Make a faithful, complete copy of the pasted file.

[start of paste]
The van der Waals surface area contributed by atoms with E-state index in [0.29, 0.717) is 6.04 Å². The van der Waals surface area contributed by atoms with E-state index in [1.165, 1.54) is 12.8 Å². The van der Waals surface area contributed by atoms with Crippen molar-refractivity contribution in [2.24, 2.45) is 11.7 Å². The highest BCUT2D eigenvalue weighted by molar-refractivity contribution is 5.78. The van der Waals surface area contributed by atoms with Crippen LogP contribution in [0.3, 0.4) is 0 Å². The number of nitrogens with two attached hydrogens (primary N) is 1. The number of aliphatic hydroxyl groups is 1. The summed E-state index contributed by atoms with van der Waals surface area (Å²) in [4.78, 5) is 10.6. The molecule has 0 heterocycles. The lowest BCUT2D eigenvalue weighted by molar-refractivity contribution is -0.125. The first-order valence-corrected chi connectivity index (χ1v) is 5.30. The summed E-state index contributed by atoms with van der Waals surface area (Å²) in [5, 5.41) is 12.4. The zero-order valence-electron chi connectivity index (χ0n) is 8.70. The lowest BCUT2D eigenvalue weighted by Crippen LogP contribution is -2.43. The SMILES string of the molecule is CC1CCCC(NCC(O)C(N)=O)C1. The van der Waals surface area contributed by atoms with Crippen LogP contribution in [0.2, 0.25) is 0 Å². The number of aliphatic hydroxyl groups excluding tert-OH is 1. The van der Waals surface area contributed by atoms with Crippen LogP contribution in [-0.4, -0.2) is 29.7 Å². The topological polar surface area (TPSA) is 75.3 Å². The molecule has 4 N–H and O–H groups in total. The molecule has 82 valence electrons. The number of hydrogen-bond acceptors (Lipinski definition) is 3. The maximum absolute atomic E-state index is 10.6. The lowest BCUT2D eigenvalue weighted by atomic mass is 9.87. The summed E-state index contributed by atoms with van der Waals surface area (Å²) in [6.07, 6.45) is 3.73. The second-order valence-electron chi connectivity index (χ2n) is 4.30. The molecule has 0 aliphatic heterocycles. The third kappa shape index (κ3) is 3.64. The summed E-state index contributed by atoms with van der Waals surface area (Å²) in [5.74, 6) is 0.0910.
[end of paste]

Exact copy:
The van der Waals surface area contributed by atoms with E-state index in [0.29, 0.717) is 6.04 Å². The van der Waals surface area contributed by atoms with E-state index in [1.165, 1.54) is 12.8 Å². The van der Waals surface area contributed by atoms with Crippen molar-refractivity contribution in [2.24, 2.45) is 11.7 Å². The highest BCUT2D eigenvalue weighted by molar-refractivity contribution is 5.78. The van der Waals surface area contributed by atoms with Crippen LogP contribution in [0.3, 0.4) is 0 Å². The number of nitrogens with two attached hydrogens (primary N) is 1. The number of aliphatic hydroxyl groups is 1. The summed E-state index contributed by atoms with van der Waals surface area (Å²) in [4.78, 5) is 10.6. The molecule has 0 heterocycles. The lowest BCUT2D eigenvalue weighted by molar-refractivity contribution is -0.125. The first-order valence-corrected chi connectivity index (χ1v) is 5.30. The summed E-state index contributed by atoms with van der Waals surface area (Å²) in [5, 5.41) is 12.4. The zero-order valence-electron chi connectivity index (χ0n) is 8.70. The lowest BCUT2D eigenvalue weighted by Crippen LogP contribution is -2.43. The SMILES string of the molecule is CC1CCCC(NCC(O)C(N)=O)C1. The van der Waals surface area contributed by atoms with Crippen LogP contribution in [0.2, 0.25) is 0 Å². The number of aliphatic hydroxyl groups excluding tert-OH is 1. The van der Waals surface area contributed by atoms with Crippen LogP contribution in [-0.4, -0.2) is 29.7 Å². The topological polar surface area (TPSA) is 75.3 Å². The molecule has 4 N–H and O–H groups in total. The molecule has 82 valence electrons. The number of hydrogen-bond acceptors (Lipinski definition) is 3. The maximum absolute atomic E-state index is 10.6. The lowest BCUT2D eigenvalue weighted by atomic mass is 9.87. The summed E-state index contributed by atoms with van der Waals surface area (Å²) in [6.07, 6.45) is 3.73. The second-order valence-electron chi connectivity index (χ2n) is 4.30. The molecule has 0 aliphatic heterocycles. The third kappa shape index (κ3) is 3.64. The summed E-state index contributed by atoms with van der Waals surface area (Å²) in [5.74, 6) is 0.0910.